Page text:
Macaca assamensis pelops: Western Macaque Sub-species in Bhutan
The Western Macaque sub-species (Macaca assamensis pelops) commonly known as Western Macaque was observed in July 2011 in Bhutan although central Bhutan was believed to be the range for the species. Mr. Rinchen Wangdi sighted about 8 individuals on the road about 2 km away from Bji Zam towards Trongsa Dzong in Trongsa District on 11th July 2011 afternoon (2:17 pm, BST). It is located at an altitude of 6203 ft and 27o30’59.20’’ North and 90o27’53.36’’ East on GPS reading.
The habitat is dominated by Oak forest (Quercus griffithii) associated with Castanopsis indica, Rhus spp., Rhododendron arboreum, Lyonia ovalifolia, with dominant under story of Elaeagnus spp. and Artemisia vulgaris. Above the road in the marshes, some pioneer species like Alnus nepalensis were seen regenerating adequately. The gradient of the site is moderately sloped (<40o) facing east aspect.
Morphological characteristics of Western Macaque (Macaca assamensis pelops)
The male photographed was heavily built. The pelage is long and thick giving him almost a shaggy look. When seen at closer look it appears quit frightening due to its fierceness in nature. The light coat pelage colour is uniform at dorsal and becomes much paler underneath. It has unique characteristics of dark crown patch and a pale collared hair around the neck. It significantly lacks facial markings. It was also observed that the moustache appearance is less prominent. The facial skin is darker than dorsal coat with upper portion of face relatively boarder than muzzle. The tail is short with same colour as dorsal coat and has almost rounded tail tip.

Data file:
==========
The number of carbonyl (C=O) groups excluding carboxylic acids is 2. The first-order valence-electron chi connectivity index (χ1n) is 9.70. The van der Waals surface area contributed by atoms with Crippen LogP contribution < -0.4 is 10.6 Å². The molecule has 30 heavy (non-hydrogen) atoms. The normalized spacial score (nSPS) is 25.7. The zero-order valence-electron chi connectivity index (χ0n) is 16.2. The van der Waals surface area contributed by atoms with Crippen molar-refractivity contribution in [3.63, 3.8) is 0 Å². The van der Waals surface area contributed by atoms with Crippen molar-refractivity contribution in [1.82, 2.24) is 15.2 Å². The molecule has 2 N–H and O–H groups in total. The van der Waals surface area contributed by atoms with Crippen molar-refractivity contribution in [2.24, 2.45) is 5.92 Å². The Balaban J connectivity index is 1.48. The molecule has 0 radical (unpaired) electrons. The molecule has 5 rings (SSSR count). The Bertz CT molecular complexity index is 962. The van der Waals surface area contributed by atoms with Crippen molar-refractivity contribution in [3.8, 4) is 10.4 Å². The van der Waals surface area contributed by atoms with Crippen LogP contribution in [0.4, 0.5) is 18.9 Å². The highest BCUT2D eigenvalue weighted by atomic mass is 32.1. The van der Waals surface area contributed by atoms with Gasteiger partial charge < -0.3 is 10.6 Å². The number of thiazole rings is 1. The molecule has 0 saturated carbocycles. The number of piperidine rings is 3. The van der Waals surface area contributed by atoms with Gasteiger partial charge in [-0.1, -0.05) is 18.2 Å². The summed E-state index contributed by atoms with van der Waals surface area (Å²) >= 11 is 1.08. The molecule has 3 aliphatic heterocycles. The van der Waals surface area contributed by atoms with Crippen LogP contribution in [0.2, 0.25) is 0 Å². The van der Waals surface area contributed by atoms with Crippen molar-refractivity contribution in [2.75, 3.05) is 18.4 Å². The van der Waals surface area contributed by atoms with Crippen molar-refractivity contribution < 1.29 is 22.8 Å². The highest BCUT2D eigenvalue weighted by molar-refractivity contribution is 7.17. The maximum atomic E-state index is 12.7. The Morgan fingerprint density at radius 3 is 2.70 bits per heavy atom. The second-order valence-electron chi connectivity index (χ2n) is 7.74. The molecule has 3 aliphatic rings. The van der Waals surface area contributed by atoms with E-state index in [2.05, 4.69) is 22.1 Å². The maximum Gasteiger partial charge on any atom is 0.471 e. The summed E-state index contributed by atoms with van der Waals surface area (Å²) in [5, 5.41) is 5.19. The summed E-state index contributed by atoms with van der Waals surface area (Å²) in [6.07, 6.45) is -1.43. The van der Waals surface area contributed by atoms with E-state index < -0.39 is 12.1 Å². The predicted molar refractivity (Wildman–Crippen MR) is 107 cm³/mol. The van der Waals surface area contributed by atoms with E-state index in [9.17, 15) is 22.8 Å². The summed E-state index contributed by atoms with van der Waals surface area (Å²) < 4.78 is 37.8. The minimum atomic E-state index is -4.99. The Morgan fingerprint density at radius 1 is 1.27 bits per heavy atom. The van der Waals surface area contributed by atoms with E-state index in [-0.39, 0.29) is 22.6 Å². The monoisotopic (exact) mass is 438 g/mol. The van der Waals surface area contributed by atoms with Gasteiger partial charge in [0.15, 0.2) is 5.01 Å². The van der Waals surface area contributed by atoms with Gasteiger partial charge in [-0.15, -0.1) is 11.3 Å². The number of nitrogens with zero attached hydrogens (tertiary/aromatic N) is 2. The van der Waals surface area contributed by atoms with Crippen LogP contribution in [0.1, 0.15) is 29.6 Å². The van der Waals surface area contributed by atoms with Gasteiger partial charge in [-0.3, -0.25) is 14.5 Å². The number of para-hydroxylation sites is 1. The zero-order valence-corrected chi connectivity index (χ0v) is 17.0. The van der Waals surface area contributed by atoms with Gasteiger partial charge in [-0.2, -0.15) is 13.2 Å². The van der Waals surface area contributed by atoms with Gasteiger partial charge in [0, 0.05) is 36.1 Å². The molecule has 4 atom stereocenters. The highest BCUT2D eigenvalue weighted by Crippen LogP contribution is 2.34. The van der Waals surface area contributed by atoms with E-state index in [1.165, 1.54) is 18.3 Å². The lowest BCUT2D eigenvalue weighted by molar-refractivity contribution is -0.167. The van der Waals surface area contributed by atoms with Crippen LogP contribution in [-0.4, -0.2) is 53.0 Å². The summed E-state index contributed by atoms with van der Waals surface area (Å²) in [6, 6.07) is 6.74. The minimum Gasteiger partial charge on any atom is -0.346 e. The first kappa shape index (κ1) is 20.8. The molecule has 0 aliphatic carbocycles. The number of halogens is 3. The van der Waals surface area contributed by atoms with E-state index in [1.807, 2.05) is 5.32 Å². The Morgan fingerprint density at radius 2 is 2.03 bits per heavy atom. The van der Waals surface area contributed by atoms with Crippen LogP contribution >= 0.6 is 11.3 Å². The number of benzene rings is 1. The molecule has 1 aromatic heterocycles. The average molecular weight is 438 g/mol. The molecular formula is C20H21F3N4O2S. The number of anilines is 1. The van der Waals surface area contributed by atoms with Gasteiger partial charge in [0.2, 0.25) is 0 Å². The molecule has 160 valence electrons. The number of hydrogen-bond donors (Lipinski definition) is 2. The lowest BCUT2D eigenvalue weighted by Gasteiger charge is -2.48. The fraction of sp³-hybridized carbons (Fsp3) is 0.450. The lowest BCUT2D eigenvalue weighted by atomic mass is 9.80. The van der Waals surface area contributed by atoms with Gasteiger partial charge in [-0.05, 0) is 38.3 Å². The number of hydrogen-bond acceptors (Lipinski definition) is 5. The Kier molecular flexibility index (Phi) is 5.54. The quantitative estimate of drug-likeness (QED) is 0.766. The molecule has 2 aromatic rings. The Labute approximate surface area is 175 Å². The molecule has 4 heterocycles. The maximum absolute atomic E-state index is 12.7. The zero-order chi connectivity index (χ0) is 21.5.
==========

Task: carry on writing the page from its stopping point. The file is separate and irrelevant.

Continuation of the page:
Photo by: Rinchen Wangdi, July 2011
Owing to limited access for references on the species, an extensive online internet services were used besides few books. For more confirmation, the copyright photo was sent to foreign experts for further confirmation via email.
In August 2011, the email for the species confirmation as Macaca assamensis pelops was received from Professor Anindya Rana Sinha, (National Institute of Advanced Studies Indian Institute of Science Campus, Bangalore 560012, India) thus adding the primate species record for Bhutan. Until then, this species was left unreported of its occurrence in Bhutan. According Dr. Sihna, it is genetically closely related to Arunachal Macaque (Macaca munzala).
The status of this species as per IUCN Red list is Near Threatened (NT), 2008 but the history as stated in 2004 was endangered and in 2000 was vulnerable. The population size in the wild is not known yet they are likely to be decreasing.
In Bhutan, we can assume that adequate size of population survives considering the undisturbed habitat that they use is commonly distributed. On the other hand, since they frequently raid crops, they might face the danger of retaliation killing by agitated farmers.
In Bhutan, there are over 200 species of mammals. Bhutan has now seven primate species. Other primate species include Assamese Macaque (Macaca assamensis), Rhesus Macaque (Macaca mullata), Common Grey Langur (Semnopithecus entellus), Golden Langur (Trachypithecus geei), Capped Langur (Trachypithecus pileatus) and Slow Loris (Nycticebus bengalensis).
A joint report prepared by Mr. Rinchen Wangdi, Bumdeling Wildlife Sanctuary who is currently studying in Australia and L. Tharchen ( I have contributed minimum for this article, so credit goes to Mr. Rinchen)